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IoT is Coming, Jon Snow…
Posted: 05/21/2019

Hospitality is prime for the coming advent of the various devices that make up the Internet of Things. Estimates show the industry now represents 17.5 million rooms worldwide and savvy guests are demanding more personalization and an overall improved guest experience along their connected travel journey and belief is that IoT can bring this to reality. 

The forces driving local search rankings are constantly changing. But recent studies suggest that in 2019, four key factors make up the local search algorithm. 
 
The most significant factor is Google My Business (GMB). If you’re not on it, get on it now.

The robotic revolution in the hospitality industry might seem to have taken a step back. This January, the famously quirky Henn-Na Hotel in Japan fired half of its 243 robot staff. The robotic workforce reportedly irritated guests and frequently broke down.

Think about the moment when you first enter your hotel room. Look around: Does the room tell you anything unique about the hotel where you are staying? Or is it all beige walls and double beds with white covers, and you have to walk back outside and look at the sign on the hotel’s facade to even remember where you are?

Hotel guests commonly bring multiple devices with them during their stay. However, many hotel environments don’t provide easy access to charging outlets. This situation can lead to a guest feeling more than inconvenienced. A recent survey found almost 90 percent of people "felt panic" when their phone battery dropped to 20 percent or below.



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New POS Threat - Onsite Assessment vs. Check the Box

08/09/2016

Last week a new hacking device that threatens many POS and door lock systems circulated like wildfire. We have been fielding a large number of calls from clients and prospects asking questions about the story and the risks to their properties.

The reality is if this tool becomes generally available the threat landscape will expand significantly for hoteliers. The tone of our calls was somber since this is yet another risk our clients have to face. It also shines on the painfully slow rollout of EMV across all of the name brands (mag stripe vs. chip and pin).

The bright spot that came from our calls was a general agreement that having a data security firm perform an on-site assessment that includes interviewing, training and raising the overall awareness of the staff makes the property a little more secure. Certainly much more secure than a property that simply performs a “check-the-box” exercise. It also put a spotlight on the PCI controls that are often missed by hotels. Logging firewall activities, logging of OS and applications, file integrity monitoring, pentesting, vulnerability management and more.

If this hacking tool makes its way into the wild it will be difficult to prevent an attack.  But assessment, awareness and management of cardholder systems could help mitigate the risks.  At the end of the day an onsite assessment trumps “check the box.”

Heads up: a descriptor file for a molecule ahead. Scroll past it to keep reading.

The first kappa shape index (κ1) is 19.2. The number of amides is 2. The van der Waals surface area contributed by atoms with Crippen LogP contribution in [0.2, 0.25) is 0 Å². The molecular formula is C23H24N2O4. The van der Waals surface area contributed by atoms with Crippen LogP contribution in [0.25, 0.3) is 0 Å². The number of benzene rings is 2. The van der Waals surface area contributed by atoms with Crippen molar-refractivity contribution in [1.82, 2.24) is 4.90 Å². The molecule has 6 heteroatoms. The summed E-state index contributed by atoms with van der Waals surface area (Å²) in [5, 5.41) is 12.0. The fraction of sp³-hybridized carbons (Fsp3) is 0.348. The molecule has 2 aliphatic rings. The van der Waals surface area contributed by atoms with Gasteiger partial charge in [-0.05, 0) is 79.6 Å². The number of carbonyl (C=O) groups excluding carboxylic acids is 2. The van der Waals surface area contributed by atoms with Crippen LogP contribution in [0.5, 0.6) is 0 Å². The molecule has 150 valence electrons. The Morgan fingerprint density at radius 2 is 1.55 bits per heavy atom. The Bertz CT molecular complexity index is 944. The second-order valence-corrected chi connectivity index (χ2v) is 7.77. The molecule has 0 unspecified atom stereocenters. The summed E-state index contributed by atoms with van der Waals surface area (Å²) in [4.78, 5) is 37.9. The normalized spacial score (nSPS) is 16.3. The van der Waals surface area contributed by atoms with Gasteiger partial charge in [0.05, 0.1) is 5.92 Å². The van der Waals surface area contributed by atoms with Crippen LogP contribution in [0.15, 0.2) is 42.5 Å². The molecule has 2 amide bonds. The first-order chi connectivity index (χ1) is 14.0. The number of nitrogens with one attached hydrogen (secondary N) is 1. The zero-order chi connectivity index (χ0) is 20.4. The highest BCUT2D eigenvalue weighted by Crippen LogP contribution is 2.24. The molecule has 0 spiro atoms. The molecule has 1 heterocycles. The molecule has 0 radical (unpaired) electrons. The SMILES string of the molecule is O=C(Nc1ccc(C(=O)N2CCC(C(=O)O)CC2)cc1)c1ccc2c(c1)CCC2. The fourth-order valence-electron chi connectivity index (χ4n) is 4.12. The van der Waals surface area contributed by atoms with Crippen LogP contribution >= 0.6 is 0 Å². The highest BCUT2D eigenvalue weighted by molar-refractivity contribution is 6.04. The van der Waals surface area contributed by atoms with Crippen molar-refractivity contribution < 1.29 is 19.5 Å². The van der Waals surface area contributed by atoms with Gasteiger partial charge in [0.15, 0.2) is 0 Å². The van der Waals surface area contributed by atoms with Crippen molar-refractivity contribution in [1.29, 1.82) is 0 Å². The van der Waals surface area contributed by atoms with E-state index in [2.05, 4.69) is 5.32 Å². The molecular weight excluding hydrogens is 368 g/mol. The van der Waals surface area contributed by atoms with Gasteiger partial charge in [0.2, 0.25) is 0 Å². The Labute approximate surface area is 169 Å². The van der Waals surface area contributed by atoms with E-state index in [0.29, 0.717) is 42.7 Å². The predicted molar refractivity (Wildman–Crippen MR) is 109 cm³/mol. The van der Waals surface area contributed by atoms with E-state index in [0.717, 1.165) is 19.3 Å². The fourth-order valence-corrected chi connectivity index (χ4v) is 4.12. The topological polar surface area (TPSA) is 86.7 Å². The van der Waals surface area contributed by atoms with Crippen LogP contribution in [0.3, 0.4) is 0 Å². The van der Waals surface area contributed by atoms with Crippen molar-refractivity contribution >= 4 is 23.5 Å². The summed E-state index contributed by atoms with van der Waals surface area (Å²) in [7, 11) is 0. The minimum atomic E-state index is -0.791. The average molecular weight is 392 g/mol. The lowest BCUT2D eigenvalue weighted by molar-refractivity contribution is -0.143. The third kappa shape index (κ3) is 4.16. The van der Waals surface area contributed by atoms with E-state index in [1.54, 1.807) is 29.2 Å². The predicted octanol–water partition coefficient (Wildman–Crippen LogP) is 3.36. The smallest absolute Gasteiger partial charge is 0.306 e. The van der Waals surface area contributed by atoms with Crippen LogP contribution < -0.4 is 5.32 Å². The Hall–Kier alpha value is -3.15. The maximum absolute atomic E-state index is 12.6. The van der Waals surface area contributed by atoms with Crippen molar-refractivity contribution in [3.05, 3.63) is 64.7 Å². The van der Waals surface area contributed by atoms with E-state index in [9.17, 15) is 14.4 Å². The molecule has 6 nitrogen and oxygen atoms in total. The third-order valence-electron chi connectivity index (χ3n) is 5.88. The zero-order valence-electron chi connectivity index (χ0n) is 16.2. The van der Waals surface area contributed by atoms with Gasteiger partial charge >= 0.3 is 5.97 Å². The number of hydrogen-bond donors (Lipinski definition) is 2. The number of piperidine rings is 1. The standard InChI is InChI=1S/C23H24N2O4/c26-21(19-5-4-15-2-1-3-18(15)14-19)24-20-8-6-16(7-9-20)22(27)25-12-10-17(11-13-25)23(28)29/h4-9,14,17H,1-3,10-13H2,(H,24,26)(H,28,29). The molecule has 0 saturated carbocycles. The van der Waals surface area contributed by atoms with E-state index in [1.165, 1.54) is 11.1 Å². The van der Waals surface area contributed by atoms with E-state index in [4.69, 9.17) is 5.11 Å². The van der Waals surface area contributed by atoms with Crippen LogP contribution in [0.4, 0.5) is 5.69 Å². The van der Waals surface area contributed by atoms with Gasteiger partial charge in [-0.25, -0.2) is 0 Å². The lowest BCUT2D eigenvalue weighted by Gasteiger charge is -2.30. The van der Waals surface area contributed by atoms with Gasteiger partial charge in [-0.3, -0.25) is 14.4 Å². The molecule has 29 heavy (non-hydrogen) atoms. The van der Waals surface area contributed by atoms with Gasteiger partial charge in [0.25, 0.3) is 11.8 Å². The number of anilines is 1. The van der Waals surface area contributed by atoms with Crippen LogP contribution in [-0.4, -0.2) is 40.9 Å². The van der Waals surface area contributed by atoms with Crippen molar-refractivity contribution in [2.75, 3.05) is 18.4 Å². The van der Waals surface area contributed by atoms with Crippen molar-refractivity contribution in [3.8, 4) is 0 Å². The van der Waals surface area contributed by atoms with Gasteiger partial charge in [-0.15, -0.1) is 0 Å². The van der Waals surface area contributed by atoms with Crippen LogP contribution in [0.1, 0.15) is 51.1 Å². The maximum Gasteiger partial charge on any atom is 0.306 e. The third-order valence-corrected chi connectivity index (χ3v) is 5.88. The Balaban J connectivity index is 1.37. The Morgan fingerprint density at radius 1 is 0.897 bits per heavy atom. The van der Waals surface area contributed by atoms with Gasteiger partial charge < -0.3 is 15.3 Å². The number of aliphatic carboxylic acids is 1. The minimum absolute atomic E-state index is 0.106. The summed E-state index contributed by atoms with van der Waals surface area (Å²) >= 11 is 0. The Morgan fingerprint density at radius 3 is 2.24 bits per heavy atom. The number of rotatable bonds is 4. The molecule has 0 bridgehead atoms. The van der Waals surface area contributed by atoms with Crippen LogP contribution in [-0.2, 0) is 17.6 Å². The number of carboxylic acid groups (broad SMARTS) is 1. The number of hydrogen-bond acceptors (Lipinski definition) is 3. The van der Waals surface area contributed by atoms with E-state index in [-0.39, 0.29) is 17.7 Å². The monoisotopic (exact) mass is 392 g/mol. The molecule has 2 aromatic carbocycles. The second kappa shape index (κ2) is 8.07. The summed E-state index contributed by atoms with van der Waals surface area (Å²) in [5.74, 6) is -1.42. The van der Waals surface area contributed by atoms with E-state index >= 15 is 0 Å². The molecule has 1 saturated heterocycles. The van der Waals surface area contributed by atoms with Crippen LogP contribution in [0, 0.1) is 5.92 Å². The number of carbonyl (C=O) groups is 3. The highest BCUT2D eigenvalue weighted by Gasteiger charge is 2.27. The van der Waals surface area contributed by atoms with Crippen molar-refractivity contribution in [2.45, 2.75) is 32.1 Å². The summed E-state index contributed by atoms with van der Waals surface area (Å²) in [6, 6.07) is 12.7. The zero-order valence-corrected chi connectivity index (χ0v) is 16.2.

Data theft is a constant concern for hotels, but a new tool developed by a security researcher may raise the alarm on physical security in hospitality. Weston Hecker, a security researcher with Internet security company Rapid7, modified existing technology to create a device capable of reading and duplicating hotel keycards, and is even capable of guessing every room’s key across a property.  The device was designed by altering the MagSpoof tool developed last year by hacker Samy Kamkar. At the time of its development, MagSpoof was able to wirelessly read magstripes off of cards used for door entry or payment transactions by producing a magnetic field similar to a mag stripe when swiped, storing card data for later use.

Hacker’s modification only adds $6 worth of hardware to the MagSpoof, and allows a hacker to take the information from any key, which includes encoded information regarding guestroom numbers and checkout dates, and then guesses the correct information to create a copy. The device can then run through every possible combination of these details before letting the user into a room.  While hotel door locks continue their shift to radio frequency identification and Bluetooth technology and away from magstripes, it remains to be seen how this device would be used to access rooms under these circumstances. However, not all hotels have fully upgraded past magstripes, making them more vulnerable than ever to entry. At the same time, while credit card companies are shifting to chipped cards and card readers, magstripes still remain a popular option for travelers meaning point-of-sale systems could become a larger target. Hacker’s tool can inject keystrokes into a PoS system with a magstripe reader simply by being placed near it, forcing the reader to accept data as long as it remains within a few inches.

About The Author
David Durko
CEO
Security Validation, LLC


David Durko is the CEO and chief compliance officer for Security Validation’ Data Security Advisory Practice. Security Validation provides PCI and GDPR Assessment Services along with Virtual Data Privacy Officer services from its offices in the U.S. and U.K.

 
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